Forbes’ Ewan Spence says “iPad Air” is a worthy name for Apple’s new tablet, thanks to its thinner design and comparable battery life to its desktop compatriot, the MacBook Air. He says the iPad Air arguably serves the same purpose, as a lightweight general purpose computing device which is both portable and powerful.
Spence acknowledges that there are countless Android tablets available, with the associated focus on high specifications and the voluminous Google Play store, but maintains that the iPad Air is more than an iteration on Apple’s successful product line, but feels like the synthesis of everything that has come before, allowing Apple to create a tablet that can fit into your life without you having to compromise any of your expectations. And when you want to stretch your wings, the iPad Air is ready to take flight.
He observes that one impressive attribute of this redesign is that the iPad Air retains everything that you would have found on the iPad 4 (including the 9.7 inch screen), but shrinks everything non-essential. The design team even managed to shave a single millimeter off the height of the tablet, and every major physical dimension is smaller.
And while the iPad Air’s new A7 processor runs at a modest at 1.4GHz – significantly slower in clock speed than some top-line Android tablets that are available during the festive period (with some of them clocking in at over 2.2GHz), Spence observes that raw speed isn’t the only measurement of success, and the iPad Air never feels slow.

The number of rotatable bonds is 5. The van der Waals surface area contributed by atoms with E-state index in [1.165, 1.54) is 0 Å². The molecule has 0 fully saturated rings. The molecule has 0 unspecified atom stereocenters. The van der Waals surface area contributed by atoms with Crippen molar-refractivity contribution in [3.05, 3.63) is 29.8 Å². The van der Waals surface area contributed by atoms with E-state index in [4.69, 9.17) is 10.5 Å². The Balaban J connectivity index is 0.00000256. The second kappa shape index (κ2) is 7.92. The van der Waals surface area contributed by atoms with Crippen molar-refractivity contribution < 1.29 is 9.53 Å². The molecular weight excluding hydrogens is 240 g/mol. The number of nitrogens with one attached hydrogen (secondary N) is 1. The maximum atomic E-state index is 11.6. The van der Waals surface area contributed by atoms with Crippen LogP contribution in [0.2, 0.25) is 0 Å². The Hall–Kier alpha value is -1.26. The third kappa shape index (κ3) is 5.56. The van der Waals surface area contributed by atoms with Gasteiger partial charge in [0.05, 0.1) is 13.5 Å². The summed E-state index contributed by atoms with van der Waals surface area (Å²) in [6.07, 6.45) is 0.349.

iPad Air One Month In – A Tote-Worthy Tablet
CNET’s Brooke Crothers says that after more than a year and half of mediocrity, Apple finally made its largest iPad worth hauling around, in his estimation.
Mediocrity? He uses that descriptor because the iPad 3 and the iPad 4 were compromised by the extra weight and thickness needed to support the early Retina displays which required a relatively large backlight apparatus and, concomitantly, more battery power to keep the display lit for the roughly 10 hours of rated battery life. With the Air, you get a slim, one-pound design with the same – or better – battery life, faster processor, and great screen, and after over a month he says he won’t miss his iPad 4, and a seemingly small but important factor that adds up over time: the way the weight is balanced when holding a tablet for long periods, with the iPad Air now a lot closer to matching the Mini in portability.